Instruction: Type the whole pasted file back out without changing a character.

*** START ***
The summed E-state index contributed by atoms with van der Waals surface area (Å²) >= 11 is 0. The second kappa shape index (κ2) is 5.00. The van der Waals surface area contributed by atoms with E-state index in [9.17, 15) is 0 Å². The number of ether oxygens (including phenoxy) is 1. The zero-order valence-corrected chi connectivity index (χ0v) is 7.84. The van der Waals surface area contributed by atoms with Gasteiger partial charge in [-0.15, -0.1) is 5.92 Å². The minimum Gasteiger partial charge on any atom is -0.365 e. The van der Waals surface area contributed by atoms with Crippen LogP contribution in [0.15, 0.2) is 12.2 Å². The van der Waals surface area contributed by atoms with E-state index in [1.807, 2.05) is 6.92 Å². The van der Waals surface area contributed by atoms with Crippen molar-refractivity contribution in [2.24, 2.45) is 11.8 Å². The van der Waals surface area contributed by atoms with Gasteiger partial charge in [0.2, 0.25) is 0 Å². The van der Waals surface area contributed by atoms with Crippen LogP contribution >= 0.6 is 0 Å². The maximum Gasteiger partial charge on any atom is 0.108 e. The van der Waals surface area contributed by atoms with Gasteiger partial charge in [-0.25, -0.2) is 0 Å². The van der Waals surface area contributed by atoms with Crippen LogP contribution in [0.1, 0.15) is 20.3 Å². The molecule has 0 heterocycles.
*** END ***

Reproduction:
The summed E-state index contributed by atoms with van der Waals surface area (Å²) >= 11 is 0. The second kappa shape index (κ2) is 5.00. The van der Waals surface area contributed by atoms with E-state index in [9.17, 15) is 0 Å². The number of ether oxygens (including phenoxy) is 1. The zero-order valence-corrected chi connectivity index (χ0v) is 7.84. The van der Waals surface area contributed by atoms with Gasteiger partial charge in [-0.15, -0.1) is 5.92 Å². The minimum Gasteiger partial charge on any atom is -0.365 e. The van der Waals surface area contributed by atoms with Crippen LogP contribution in [0.15, 0.2) is 12.2 Å². The van der Waals surface area contributed by atoms with E-state index in [1.807, 2.05) is 6.92 Å². The van der Waals surface area contributed by atoms with Crippen molar-refractivity contribution in [2.24, 2.45) is 11.8 Å². The van der Waals surface area contributed by atoms with Gasteiger partial charge in [0.2, 0.25) is 0 Å². The van der Waals surface area contributed by atoms with Crippen LogP contribution >= 0.6 is 0 Å². The maximum Gasteiger partial charge on any atom is 0.108 e. The van der Waals surface area contributed by atoms with Gasteiger partial charge in [-0.25, -0.2) is 0 Å². The van der Waals surface area contributed by atoms with Crippen LogP contribution in [0.1, 0.15) is 20.3 Å². The molecule has 0 heterocycles.